Analysis of large-scale spatial heterogeneity in vegetation indices among North American landscapes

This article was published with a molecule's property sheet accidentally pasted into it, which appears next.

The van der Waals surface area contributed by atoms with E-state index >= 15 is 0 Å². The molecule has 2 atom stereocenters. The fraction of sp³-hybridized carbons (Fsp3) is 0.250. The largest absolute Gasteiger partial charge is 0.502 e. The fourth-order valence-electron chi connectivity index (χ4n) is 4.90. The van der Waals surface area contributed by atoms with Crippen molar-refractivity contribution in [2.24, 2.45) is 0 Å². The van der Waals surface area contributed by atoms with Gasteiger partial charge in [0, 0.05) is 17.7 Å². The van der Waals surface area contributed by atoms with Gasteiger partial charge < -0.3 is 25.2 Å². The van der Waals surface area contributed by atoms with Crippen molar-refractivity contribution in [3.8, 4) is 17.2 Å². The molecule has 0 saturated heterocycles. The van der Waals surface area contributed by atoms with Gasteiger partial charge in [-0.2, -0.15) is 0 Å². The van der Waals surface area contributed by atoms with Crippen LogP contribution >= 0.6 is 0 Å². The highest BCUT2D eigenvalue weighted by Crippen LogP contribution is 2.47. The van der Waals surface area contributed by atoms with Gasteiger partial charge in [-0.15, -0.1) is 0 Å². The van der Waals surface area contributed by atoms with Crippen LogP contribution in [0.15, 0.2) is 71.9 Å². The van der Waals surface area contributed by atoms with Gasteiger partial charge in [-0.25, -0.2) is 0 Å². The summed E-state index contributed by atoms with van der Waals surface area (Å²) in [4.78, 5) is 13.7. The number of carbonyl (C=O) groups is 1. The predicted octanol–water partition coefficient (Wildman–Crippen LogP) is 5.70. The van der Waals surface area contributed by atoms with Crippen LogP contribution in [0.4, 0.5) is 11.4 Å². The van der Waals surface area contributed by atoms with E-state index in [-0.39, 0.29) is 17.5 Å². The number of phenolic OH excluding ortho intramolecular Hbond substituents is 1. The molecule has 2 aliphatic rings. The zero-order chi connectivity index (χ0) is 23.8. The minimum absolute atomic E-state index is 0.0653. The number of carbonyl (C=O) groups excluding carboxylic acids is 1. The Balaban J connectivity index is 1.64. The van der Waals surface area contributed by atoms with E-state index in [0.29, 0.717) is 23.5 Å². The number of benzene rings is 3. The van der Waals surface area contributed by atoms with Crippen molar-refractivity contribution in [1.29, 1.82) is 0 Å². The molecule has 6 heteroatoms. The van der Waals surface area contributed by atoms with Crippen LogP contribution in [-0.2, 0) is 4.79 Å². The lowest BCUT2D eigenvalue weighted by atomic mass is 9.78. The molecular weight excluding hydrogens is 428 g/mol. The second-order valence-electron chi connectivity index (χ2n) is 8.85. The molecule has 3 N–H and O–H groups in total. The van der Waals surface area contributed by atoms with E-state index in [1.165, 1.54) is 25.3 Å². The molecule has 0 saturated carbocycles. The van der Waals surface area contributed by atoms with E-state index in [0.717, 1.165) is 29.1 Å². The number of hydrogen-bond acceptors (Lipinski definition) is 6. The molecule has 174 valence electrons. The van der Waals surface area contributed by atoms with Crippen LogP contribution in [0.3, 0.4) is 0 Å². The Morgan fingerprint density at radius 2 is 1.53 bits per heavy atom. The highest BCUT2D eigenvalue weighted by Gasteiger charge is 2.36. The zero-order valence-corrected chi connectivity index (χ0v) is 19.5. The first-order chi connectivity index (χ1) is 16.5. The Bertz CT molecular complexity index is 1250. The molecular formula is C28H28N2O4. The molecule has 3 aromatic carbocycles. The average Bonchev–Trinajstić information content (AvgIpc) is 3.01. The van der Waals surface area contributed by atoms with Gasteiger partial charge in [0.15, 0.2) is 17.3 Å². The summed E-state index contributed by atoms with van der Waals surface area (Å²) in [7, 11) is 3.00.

We analyzed the spatial heterogeneity in vegetation indices among 13 North American landscapes by using full Landsat Thematic Mapper images. Landscapes varied broadly in the statistical distribution of vegetation indices, but were successfully ordinated by using a measure of central tendency (the mean) and a measure of dispersion (the standard deviation or the coefficient of variation). Differences in heterogeneity among landscapes were explained by their topographic relief and their land cover. Landscape heterogeneity (standard deviation of the Normalized Difference Vegetation Index, NDVI) tended to increase linearly with topographic relief (standard deviation of elevation), but landscapes with low relief were much more heterogeneous than expected from this relationship. The latter were characterized by a large proportion of agricultural land. Percent agriculture, in turn, was inversely related to topographic relief. The strength of these relationships was evaluated against changes in image spatial resolution (grain size). Aggregation of NDVI images to coarser grain size resulted in steady decline of their standard deviation. Although the relationship between landscape heterogeneity and explanatory variables was generally preserved, rates of decrease in heterogeneity with grain size differed among landscapes. A spatial autocorrelation analysis showed that rates of decrease were related to the scale at which pattern is manifested. On one end of the spectrum are agricultural, low-relief landscapes with low spatial autocorrelation and small-scale heterogeneity associated with fields; their heterogeneity decreased sharply as grain size increased. At the other end, desert landscapes were characterized by low small-scale heterogeneity, high spatial autocorrelation, and almost no change in heterogeneity as grain sized was increased—their heterogeneity, associated with land forms, was present at a large scale.